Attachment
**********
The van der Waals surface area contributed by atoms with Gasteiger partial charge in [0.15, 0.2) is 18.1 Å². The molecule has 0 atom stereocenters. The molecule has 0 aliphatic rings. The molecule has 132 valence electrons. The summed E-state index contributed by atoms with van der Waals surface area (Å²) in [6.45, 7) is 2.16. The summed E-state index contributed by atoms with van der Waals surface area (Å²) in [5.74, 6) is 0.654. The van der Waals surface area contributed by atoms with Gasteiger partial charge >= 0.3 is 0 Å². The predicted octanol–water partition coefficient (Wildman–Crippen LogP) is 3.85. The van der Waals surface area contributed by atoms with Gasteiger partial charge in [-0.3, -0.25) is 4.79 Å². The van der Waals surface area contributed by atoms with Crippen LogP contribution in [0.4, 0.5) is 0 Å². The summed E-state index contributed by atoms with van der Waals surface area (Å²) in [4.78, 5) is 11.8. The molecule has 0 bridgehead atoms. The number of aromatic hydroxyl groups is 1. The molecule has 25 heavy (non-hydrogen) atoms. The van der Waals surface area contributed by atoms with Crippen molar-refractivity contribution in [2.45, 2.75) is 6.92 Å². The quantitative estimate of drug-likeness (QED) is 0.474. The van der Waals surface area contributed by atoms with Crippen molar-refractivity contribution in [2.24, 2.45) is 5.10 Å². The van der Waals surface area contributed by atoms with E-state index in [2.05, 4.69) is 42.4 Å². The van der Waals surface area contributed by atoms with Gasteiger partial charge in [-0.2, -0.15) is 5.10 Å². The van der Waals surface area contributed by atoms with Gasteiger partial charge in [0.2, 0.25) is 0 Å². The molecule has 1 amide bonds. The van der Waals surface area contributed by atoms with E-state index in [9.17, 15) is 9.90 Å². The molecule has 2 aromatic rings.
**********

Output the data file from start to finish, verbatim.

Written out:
The van der Waals surface area contributed by atoms with Gasteiger partial charge in [0.15, 0.2) is 18.1 Å². The molecule has 0 atom stereocenters. The molecule has 0 aliphatic rings. The molecule has 132 valence electrons. The summed E-state index contributed by atoms with van der Waals surface area (Å²) in [6.45, 7) is 2.16. The summed E-state index contributed by atoms with van der Waals surface area (Å²) in [5.74, 6) is 0.654. The van der Waals surface area contributed by atoms with Gasteiger partial charge >= 0.3 is 0 Å². The predicted octanol–water partition coefficient (Wildman–Crippen LogP) is 3.85. The van der Waals surface area contributed by atoms with Gasteiger partial charge in [-0.3, -0.25) is 4.79 Å². The van der Waals surface area contributed by atoms with Crippen LogP contribution in [0.4, 0.5) is 0 Å². The summed E-state index contributed by atoms with van der Waals surface area (Å²) in [4.78, 5) is 11.8. The molecule has 0 bridgehead atoms. The number of aromatic hydroxyl groups is 1. The molecule has 25 heavy (non-hydrogen) atoms. The van der Waals surface area contributed by atoms with Crippen molar-refractivity contribution in [2.45, 2.75) is 6.92 Å². The quantitative estimate of drug-likeness (QED) is 0.474. The van der Waals surface area contributed by atoms with Crippen molar-refractivity contribution in [2.24, 2.45) is 5.10 Å². The van der Waals surface area contributed by atoms with E-state index in [2.05, 4.69) is 42.4 Å². The van der Waals surface area contributed by atoms with Gasteiger partial charge in [-0.2, -0.15) is 5.10 Å². The van der Waals surface area contributed by atoms with Gasteiger partial charge in [0.2, 0.25) is 0 Å². The molecule has 1 amide bonds. The van der Waals surface area contributed by atoms with E-state index in [9.17, 15) is 9.90 Å². The molecule has 2 aromatic rings.